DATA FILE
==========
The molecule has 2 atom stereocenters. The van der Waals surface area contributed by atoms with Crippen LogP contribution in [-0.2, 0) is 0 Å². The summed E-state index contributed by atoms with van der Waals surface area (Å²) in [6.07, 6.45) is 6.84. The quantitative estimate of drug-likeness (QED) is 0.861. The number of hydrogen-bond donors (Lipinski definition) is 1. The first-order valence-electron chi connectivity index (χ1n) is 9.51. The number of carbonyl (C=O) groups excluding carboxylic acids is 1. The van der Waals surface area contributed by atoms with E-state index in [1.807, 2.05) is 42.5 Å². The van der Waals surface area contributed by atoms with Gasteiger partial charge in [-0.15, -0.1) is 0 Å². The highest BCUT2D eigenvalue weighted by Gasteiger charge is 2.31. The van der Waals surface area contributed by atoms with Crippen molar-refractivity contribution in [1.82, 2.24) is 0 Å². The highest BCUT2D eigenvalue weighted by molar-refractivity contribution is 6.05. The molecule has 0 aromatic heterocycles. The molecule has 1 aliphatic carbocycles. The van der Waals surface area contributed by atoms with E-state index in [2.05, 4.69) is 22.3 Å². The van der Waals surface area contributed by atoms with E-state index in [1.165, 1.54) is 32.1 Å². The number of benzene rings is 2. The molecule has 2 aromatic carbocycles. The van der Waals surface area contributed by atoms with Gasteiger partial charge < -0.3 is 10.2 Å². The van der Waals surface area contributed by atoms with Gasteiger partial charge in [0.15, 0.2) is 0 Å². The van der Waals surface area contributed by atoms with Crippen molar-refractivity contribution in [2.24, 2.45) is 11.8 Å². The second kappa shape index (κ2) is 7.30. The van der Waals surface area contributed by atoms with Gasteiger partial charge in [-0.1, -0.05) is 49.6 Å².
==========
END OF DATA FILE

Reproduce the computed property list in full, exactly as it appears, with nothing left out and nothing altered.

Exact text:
The molecule has 2 atom stereocenters. The van der Waals surface area contributed by atoms with Crippen LogP contribution in [-0.2, 0) is 0 Å². The summed E-state index contributed by atoms with van der Waals surface area (Å²) in [6.07, 6.45) is 6.84. The quantitative estimate of drug-likeness (QED) is 0.861. The number of hydrogen-bond donors (Lipinski definition) is 1. The first-order valence-electron chi connectivity index (χ1n) is 9.51. The number of carbonyl (C=O) groups excluding carboxylic acids is 1. The van der Waals surface area contributed by atoms with E-state index in [1.807, 2.05) is 42.5 Å². The van der Waals surface area contributed by atoms with Gasteiger partial charge in [-0.15, -0.1) is 0 Å². The highest BCUT2D eigenvalue weighted by Gasteiger charge is 2.31. The van der Waals surface area contributed by atoms with Crippen molar-refractivity contribution in [1.82, 2.24) is 0 Å². The highest BCUT2D eigenvalue weighted by molar-refractivity contribution is 6.05. The molecule has 0 aromatic heterocycles. The molecule has 1 aliphatic carbocycles. The van der Waals surface area contributed by atoms with E-state index in [2.05, 4.69) is 22.3 Å². The van der Waals surface area contributed by atoms with E-state index in [1.165, 1.54) is 32.1 Å². The number of benzene rings is 2. The molecule has 2 aromatic carbocycles. The van der Waals surface area contributed by atoms with Gasteiger partial charge < -0.3 is 10.2 Å². The van der Waals surface area contributed by atoms with Gasteiger partial charge in [0.15, 0.2) is 0 Å². The van der Waals surface area contributed by atoms with Crippen molar-refractivity contribution in [2.24, 2.45) is 11.8 Å². The second kappa shape index (κ2) is 7.30. The van der Waals surface area contributed by atoms with Gasteiger partial charge in [-0.1, -0.05) is 49.6 Å².